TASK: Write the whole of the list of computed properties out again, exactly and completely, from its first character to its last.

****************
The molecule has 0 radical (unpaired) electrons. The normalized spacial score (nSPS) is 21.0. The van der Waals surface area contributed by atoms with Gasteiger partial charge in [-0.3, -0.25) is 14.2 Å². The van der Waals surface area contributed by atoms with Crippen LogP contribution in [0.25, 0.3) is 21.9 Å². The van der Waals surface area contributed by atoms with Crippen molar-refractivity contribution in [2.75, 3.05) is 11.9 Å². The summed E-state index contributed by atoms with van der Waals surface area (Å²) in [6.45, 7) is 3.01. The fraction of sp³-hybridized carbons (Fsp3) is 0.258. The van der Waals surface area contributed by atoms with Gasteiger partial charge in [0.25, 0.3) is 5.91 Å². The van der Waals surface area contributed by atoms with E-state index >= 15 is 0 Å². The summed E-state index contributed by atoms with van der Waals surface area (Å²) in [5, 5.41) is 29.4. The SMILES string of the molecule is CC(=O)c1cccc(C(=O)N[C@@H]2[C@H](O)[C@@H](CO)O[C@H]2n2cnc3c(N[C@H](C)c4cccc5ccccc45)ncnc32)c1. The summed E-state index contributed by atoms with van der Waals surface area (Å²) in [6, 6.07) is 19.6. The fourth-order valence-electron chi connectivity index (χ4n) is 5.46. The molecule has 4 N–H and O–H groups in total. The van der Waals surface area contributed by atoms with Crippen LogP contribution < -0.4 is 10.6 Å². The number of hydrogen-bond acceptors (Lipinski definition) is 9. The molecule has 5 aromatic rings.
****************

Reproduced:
The molecule has 0 radical (unpaired) electrons. The normalized spacial score (nSPS) is 21.0. The van der Waals surface area contributed by atoms with Gasteiger partial charge in [-0.3, -0.25) is 14.2 Å². The van der Waals surface area contributed by atoms with Crippen LogP contribution in [0.25, 0.3) is 21.9 Å². The van der Waals surface area contributed by atoms with Crippen molar-refractivity contribution in [2.75, 3.05) is 11.9 Å². The summed E-state index contributed by atoms with van der Waals surface area (Å²) in [6.45, 7) is 3.01. The fraction of sp³-hybridized carbons (Fsp3) is 0.258. The van der Waals surface area contributed by atoms with Gasteiger partial charge in [0.25, 0.3) is 5.91 Å². The van der Waals surface area contributed by atoms with E-state index >= 15 is 0 Å². The summed E-state index contributed by atoms with van der Waals surface area (Å²) in [5, 5.41) is 29.4. The SMILES string of the molecule is CC(=O)c1cccc(C(=O)N[C@@H]2[C@H](O)[C@@H](CO)O[C@H]2n2cnc3c(N[C@H](C)c4cccc5ccccc45)ncnc32)c1. The summed E-state index contributed by atoms with van der Waals surface area (Å²) in [6, 6.07) is 19.6. The fourth-order valence-electron chi connectivity index (χ4n) is 5.46. The molecule has 4 N–H and O–H groups in total. The van der Waals surface area contributed by atoms with Crippen LogP contribution < -0.4 is 10.6 Å². The number of hydrogen-bond acceptors (Lipinski definition) is 9. The molecule has 5 aromatic rings.